Skip to Content

Join the 'Toothache' group to help and get support from people like you.

Toothache News

Related terms: Tooth Pain, Dental Pain

Health Tip: Is Your Baby Teething?

Posted 5 days ago by Drugs.com

-- Most babies are born with 20 teeth below the gum line, but the process of teething typically doesn't start until about 6 months of age. Most teeth will come in before the child turns one, with the molars coming in by age three. The American Academy of Dentistry identifies these typical signs of teething: Fussiness Trouble sleeping Irritability Loss of appetite Drooling more than usual Read more

Related support groups: Oral and Dental Conditions, Toothache, Excessive Salivation, Teething Syndrome

ER Visits for These 3 Health Woes Don't Have to Happen

Posted 13 days ago by Drugs.com

TUESDAY, Sept. 12, 2017 – Each year, thousands of Americans end up in hospital emergency rooms for problems that could have been avoided, new research shows. The top causes of preventable ER visits in the United States include alcohol abuse, dental problems and mental health disorders such as depression and anxiety, the new study says. ER visits could be reduced if patients had better access to dental and mental health care, according to researchers from the University of California, San Francisco. The study comes as some insurers are looking to cut back on coverage for ER visits they deem "inappropriate" or avoidable. Researchers reviewed 424 million ER visits by 18- to 64-year-old patients between 2005 and 2011. Nearly 14 million visits (3.3 percent) were avoidable, meaning patients were sent home without receiving any care. The main reasons for avoidable visits were toothaches, back ... Read more

Related support groups: Depression, Anxiety, Generalized Anxiety Disorder, Anxiety and Stress, Major Depressive Disorder, Oral and Dental Conditions, Toothache, Alcohol Dependence, Dysthymia, Alcoholism, Gingivitis, Periodontitis, Stomatitis, Prevention of Dental Caries, Acute Alcohol Intoxication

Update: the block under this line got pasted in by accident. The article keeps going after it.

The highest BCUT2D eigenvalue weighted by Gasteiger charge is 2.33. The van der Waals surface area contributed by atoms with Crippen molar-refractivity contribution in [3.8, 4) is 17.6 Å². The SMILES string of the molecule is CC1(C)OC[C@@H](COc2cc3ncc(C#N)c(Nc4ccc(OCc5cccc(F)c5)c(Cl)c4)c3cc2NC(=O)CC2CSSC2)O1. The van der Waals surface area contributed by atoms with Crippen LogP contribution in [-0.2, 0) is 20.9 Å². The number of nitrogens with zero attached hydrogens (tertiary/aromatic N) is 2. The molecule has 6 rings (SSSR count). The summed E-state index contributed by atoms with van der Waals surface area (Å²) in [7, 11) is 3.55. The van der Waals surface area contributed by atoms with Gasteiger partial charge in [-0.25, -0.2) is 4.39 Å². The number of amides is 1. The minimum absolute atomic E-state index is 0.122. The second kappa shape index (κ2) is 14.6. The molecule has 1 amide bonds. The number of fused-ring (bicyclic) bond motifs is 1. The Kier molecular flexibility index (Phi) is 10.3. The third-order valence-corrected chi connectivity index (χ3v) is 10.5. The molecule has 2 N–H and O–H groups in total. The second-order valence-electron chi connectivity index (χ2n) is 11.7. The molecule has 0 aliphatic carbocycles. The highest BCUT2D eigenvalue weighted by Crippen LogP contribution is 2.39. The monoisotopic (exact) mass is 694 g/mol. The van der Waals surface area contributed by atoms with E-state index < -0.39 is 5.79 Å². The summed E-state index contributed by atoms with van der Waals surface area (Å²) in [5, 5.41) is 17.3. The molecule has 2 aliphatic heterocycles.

Can't Afford the Dentist? You're Not Alone

Posted 18 days ago by Drugs.com

THURSDAY, Sept. 7, 2017 – Nobody loves a trip to the dentist, but for many middle-aged Americans even basic dental care is now financially out of reach, a new poll finds. In fact, 28 percent don't have dental insurance, while 56 percent don't get dental care except for serious dental problems, researchers said. Even more troubling is that 51 percent of people surveyed said they didn't know how they will get dental insurance after they turn 65, said lead researcher Erica Solway. She's a senior project manager at the University of Michigan Institute for Healthcare Policy and Innovation. According to the poll, 40 percent said they don't get regular cleanings or other preventive care, Solway said. "For the majority of folks, cost was the main barrier to dental care," she said. Solway noted that dental clinics or dental schools often provide care at lower costs or with a sliding scale based ... Read more

Related support groups: Oral and Dental Conditions, Toothache, Gingivitis, Dental Abscess, Periodontitis, Stomatitis, Prevention of Dental Caries, Teething Syndrome

Health Tip: Prepare for Your Child's Dental Procedure

Posted 31 Aug 2017 by Drugs.com